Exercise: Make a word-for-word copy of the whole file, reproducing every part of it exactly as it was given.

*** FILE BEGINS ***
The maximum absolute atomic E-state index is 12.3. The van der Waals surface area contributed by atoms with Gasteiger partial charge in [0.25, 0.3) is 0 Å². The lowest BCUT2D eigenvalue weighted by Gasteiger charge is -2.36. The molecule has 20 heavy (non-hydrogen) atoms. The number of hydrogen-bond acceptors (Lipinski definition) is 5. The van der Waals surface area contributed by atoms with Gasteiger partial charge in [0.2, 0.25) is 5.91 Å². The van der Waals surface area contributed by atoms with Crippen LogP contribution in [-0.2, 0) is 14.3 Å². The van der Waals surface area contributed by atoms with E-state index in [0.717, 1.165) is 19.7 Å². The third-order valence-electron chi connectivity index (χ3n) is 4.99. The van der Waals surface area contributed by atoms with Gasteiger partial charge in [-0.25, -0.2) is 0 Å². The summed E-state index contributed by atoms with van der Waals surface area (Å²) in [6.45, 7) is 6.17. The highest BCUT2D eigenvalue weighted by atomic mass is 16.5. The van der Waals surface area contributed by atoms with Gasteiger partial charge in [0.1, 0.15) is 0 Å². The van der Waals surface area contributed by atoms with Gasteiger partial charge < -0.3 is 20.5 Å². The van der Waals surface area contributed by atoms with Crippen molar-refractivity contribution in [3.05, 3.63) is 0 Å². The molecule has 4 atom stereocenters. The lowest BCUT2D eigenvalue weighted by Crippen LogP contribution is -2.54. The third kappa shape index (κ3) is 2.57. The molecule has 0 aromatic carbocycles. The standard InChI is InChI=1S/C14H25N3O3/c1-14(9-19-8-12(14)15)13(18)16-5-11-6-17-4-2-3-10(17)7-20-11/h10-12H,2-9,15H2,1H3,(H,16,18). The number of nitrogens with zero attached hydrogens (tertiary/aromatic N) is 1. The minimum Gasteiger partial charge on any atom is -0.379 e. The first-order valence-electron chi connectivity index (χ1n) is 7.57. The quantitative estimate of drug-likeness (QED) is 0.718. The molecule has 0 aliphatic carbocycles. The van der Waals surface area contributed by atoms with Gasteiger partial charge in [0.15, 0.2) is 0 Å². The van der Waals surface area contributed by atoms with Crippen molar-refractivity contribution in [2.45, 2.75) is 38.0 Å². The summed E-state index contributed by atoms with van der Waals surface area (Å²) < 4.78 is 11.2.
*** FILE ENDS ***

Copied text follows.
The maximum absolute atomic E-state index is 12.3. The van der Waals surface area contributed by atoms with Gasteiger partial charge in [0.25, 0.3) is 0 Å². The lowest BCUT2D eigenvalue weighted by Gasteiger charge is -2.36. The molecule has 20 heavy (non-hydrogen) atoms. The number of hydrogen-bond acceptors (Lipinski definition) is 5. The van der Waals surface area contributed by atoms with Gasteiger partial charge in [0.2, 0.25) is 5.91 Å². The van der Waals surface area contributed by atoms with Crippen LogP contribution in [-0.2, 0) is 14.3 Å². The van der Waals surface area contributed by atoms with E-state index in [0.717, 1.165) is 19.7 Å². The third-order valence-electron chi connectivity index (χ3n) is 4.99. The van der Waals surface area contributed by atoms with Gasteiger partial charge in [-0.25, -0.2) is 0 Å². The summed E-state index contributed by atoms with van der Waals surface area (Å²) in [6.45, 7) is 6.17. The highest BCUT2D eigenvalue weighted by atomic mass is 16.5. The van der Waals surface area contributed by atoms with Gasteiger partial charge in [0.1, 0.15) is 0 Å². The van der Waals surface area contributed by atoms with Gasteiger partial charge < -0.3 is 20.5 Å². The van der Waals surface area contributed by atoms with Crippen molar-refractivity contribution in [3.05, 3.63) is 0 Å². The molecule has 4 atom stereocenters. The lowest BCUT2D eigenvalue weighted by Crippen LogP contribution is -2.54. The third kappa shape index (κ3) is 2.57. The molecule has 0 aromatic carbocycles. The standard InChI is InChI=1S/C14H25N3O3/c1-14(9-19-8-12(14)15)13(18)16-5-11-6-17-4-2-3-10(17)7-20-11/h10-12H,2-9,15H2,1H3,(H,16,18). The number of nitrogens with zero attached hydrogens (tertiary/aromatic N) is 1. The minimum Gasteiger partial charge on any atom is -0.379 e. The first-order valence-electron chi connectivity index (χ1n) is 7.57. The quantitative estimate of drug-likeness (QED) is 0.718. The molecule has 0 aliphatic carbocycles. The van der Waals surface area contributed by atoms with Gasteiger partial charge in [0.15, 0.2) is 0 Å². The van der Waals surface area contributed by atoms with Crippen molar-refractivity contribution in [2.45, 2.75) is 38.0 Å². The summed E-state index contributed by atoms with van der Waals surface area (Å²) < 4.78 is 11.2.